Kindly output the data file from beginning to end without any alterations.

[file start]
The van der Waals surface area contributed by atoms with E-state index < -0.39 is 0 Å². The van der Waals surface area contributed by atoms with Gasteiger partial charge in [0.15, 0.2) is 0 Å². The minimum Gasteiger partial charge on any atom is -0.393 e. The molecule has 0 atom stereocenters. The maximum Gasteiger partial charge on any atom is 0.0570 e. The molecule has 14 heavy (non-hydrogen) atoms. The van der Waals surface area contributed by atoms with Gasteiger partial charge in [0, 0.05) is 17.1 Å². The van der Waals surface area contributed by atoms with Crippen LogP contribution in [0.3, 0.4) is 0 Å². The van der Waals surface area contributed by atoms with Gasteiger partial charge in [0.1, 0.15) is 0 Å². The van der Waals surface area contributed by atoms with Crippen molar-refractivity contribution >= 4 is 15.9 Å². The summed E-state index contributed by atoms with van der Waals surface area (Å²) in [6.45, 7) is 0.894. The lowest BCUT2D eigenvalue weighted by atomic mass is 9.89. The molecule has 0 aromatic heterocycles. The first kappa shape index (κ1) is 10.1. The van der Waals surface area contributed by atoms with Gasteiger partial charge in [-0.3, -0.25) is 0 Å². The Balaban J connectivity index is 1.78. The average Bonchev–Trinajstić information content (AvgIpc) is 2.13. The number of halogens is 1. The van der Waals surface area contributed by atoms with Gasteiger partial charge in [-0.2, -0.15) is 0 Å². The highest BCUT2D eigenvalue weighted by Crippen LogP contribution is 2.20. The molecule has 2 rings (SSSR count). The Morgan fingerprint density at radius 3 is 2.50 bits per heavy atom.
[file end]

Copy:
The van der Waals surface area contributed by atoms with E-state index < -0.39 is 0 Å². The van der Waals surface area contributed by atoms with Gasteiger partial charge in [0.15, 0.2) is 0 Å². The minimum Gasteiger partial charge on any atom is -0.393 e. The molecule has 0 atom stereocenters. The maximum Gasteiger partial charge on any atom is 0.0570 e. The molecule has 14 heavy (non-hydrogen) atoms. The van der Waals surface area contributed by atoms with Gasteiger partial charge in [0, 0.05) is 17.1 Å². The van der Waals surface area contributed by atoms with Crippen LogP contribution in [0.3, 0.4) is 0 Å². The van der Waals surface area contributed by atoms with Gasteiger partial charge in [0.1, 0.15) is 0 Å². The van der Waals surface area contributed by atoms with Crippen molar-refractivity contribution >= 4 is 15.9 Å². The summed E-state index contributed by atoms with van der Waals surface area (Å²) in [6.45, 7) is 0.894. The lowest BCUT2D eigenvalue weighted by atomic mass is 9.89. The molecule has 0 aromatic heterocycles. The first kappa shape index (κ1) is 10.1. The van der Waals surface area contributed by atoms with Gasteiger partial charge in [-0.3, -0.25) is 0 Å². The Balaban J connectivity index is 1.78. The average Bonchev–Trinajstić information content (AvgIpc) is 2.13. The number of halogens is 1. The van der Waals surface area contributed by atoms with Gasteiger partial charge in [-0.2, -0.15) is 0 Å². The highest BCUT2D eigenvalue weighted by Crippen LogP contribution is 2.20. The molecule has 2 rings (SSSR count). The Morgan fingerprint density at radius 3 is 2.50 bits per heavy atom.